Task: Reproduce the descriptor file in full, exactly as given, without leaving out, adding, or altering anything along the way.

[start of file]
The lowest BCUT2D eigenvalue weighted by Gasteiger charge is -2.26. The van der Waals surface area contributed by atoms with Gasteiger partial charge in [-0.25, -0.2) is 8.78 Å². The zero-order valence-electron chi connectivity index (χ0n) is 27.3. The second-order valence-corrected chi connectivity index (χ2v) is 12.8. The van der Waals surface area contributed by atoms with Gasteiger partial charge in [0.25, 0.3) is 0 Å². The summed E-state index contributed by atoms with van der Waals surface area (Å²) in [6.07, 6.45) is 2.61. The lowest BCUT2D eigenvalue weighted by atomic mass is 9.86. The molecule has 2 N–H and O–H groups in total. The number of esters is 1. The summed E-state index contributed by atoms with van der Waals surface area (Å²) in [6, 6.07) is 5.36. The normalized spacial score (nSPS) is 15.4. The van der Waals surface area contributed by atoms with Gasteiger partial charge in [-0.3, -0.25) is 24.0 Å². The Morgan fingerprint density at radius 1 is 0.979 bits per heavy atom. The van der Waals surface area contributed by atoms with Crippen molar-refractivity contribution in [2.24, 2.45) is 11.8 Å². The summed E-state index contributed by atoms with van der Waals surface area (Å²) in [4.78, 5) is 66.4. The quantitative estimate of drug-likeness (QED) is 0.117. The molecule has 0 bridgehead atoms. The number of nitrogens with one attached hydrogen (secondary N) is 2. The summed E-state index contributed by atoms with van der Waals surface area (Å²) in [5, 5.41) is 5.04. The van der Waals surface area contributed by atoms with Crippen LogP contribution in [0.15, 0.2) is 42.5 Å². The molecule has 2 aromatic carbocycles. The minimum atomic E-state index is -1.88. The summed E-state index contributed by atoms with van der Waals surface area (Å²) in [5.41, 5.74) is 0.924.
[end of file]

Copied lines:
The lowest BCUT2D eigenvalue weighted by Gasteiger charge is -2.26. The van der Waals surface area contributed by atoms with Gasteiger partial charge in [-0.25, -0.2) is 8.78 Å². The zero-order valence-electron chi connectivity index (χ0n) is 27.3. The second-order valence-corrected chi connectivity index (χ2v) is 12.8. The van der Waals surface area contributed by atoms with Gasteiger partial charge in [0.25, 0.3) is 0 Å². The summed E-state index contributed by atoms with van der Waals surface area (Å²) in [6.07, 6.45) is 2.61. The lowest BCUT2D eigenvalue weighted by atomic mass is 9.86. The molecule has 2 N–H and O–H groups in total. The number of esters is 1. The summed E-state index contributed by atoms with van der Waals surface area (Å²) in [6, 6.07) is 5.36. The normalized spacial score (nSPS) is 15.4. The van der Waals surface area contributed by atoms with Gasteiger partial charge in [-0.3, -0.25) is 24.0 Å². The Morgan fingerprint density at radius 1 is 0.979 bits per heavy atom. The van der Waals surface area contributed by atoms with Crippen molar-refractivity contribution in [2.24, 2.45) is 11.8 Å². The summed E-state index contributed by atoms with van der Waals surface area (Å²) in [4.78, 5) is 66.4. The quantitative estimate of drug-likeness (QED) is 0.117. The molecule has 0 bridgehead atoms. The number of nitrogens with one attached hydrogen (secondary N) is 2. The summed E-state index contributed by atoms with van der Waals surface area (Å²) in [5, 5.41) is 5.04. The van der Waals surface area contributed by atoms with Crippen LogP contribution in [0.15, 0.2) is 42.5 Å². The molecule has 2 aromatic carbocycles. The minimum atomic E-state index is -1.88. The summed E-state index contributed by atoms with van der Waals surface area (Å²) in [5.41, 5.74) is 0.924.